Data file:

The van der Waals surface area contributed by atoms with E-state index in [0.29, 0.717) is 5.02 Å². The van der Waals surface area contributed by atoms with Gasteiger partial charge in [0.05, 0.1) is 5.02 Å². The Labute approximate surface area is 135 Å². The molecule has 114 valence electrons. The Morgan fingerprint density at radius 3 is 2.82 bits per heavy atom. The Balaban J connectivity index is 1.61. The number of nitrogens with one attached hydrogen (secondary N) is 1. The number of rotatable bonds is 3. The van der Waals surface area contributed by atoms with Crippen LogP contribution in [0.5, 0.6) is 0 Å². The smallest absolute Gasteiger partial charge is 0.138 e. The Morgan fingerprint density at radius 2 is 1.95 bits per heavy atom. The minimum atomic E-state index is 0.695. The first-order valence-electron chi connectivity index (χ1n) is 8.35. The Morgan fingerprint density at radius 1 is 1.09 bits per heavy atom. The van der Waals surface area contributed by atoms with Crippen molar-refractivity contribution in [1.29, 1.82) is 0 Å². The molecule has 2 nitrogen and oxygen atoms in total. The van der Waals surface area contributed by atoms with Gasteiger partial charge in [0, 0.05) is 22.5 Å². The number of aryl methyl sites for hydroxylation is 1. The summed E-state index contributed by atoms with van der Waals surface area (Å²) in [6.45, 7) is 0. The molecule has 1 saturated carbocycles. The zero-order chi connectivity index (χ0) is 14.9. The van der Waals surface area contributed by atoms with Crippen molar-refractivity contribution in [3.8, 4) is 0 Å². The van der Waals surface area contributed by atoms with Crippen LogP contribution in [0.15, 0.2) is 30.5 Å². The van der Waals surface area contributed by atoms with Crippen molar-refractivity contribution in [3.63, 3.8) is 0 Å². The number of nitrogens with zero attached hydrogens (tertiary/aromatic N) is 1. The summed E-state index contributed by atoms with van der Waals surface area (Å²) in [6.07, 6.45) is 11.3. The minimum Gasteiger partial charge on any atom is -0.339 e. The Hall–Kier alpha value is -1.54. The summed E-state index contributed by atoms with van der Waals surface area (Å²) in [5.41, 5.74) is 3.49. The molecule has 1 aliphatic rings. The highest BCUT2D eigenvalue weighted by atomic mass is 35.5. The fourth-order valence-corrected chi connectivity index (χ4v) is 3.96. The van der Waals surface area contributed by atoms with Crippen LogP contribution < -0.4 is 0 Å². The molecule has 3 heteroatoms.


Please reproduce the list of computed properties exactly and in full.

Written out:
The van der Waals surface area contributed by atoms with E-state index in [0.29, 0.717) is 5.02 Å². The van der Waals surface area contributed by atoms with Gasteiger partial charge in [0.05, 0.1) is 5.02 Å². The Labute approximate surface area is 135 Å². The molecule has 114 valence electrons. The Morgan fingerprint density at radius 3 is 2.82 bits per heavy atom. The Balaban J connectivity index is 1.61. The number of nitrogens with one attached hydrogen (secondary N) is 1. The number of rotatable bonds is 3. The van der Waals surface area contributed by atoms with Crippen LogP contribution in [0.5, 0.6) is 0 Å². The smallest absolute Gasteiger partial charge is 0.138 e. The Morgan fingerprint density at radius 2 is 1.95 bits per heavy atom. The minimum atomic E-state index is 0.695. The first-order valence-electron chi connectivity index (χ1n) is 8.35. The Morgan fingerprint density at radius 1 is 1.09 bits per heavy atom. The van der Waals surface area contributed by atoms with Crippen molar-refractivity contribution in [1.29, 1.82) is 0 Å². The molecule has 2 nitrogen and oxygen atoms in total. The van der Waals surface area contributed by atoms with Gasteiger partial charge in [0, 0.05) is 22.5 Å². The number of aryl methyl sites for hydroxylation is 1. The summed E-state index contributed by atoms with van der Waals surface area (Å²) in [6.45, 7) is 0. The molecule has 1 saturated carbocycles. The zero-order chi connectivity index (χ0) is 14.9. The van der Waals surface area contributed by atoms with Crippen molar-refractivity contribution in [3.8, 4) is 0 Å². The van der Waals surface area contributed by atoms with Crippen LogP contribution in [0.15, 0.2) is 30.5 Å². The van der Waals surface area contributed by atoms with Crippen molar-refractivity contribution in [3.63, 3.8) is 0 Å². The number of nitrogens with zero attached hydrogens (tertiary/aromatic N) is 1. The summed E-state index contributed by atoms with van der Waals surface area (Å²) in [6.07, 6.45) is 11.3. The minimum Gasteiger partial charge on any atom is -0.339 e. The Hall–Kier alpha value is -1.54. The summed E-state index contributed by atoms with van der Waals surface area (Å²) in [5.41, 5.74) is 3.49. The molecule has 1 aliphatic rings. The highest BCUT2D eigenvalue weighted by atomic mass is 35.5. The fourth-order valence-corrected chi connectivity index (χ4v) is 3.96. The van der Waals surface area contributed by atoms with Crippen LogP contribution < -0.4 is 0 Å². The molecule has 3 heteroatoms.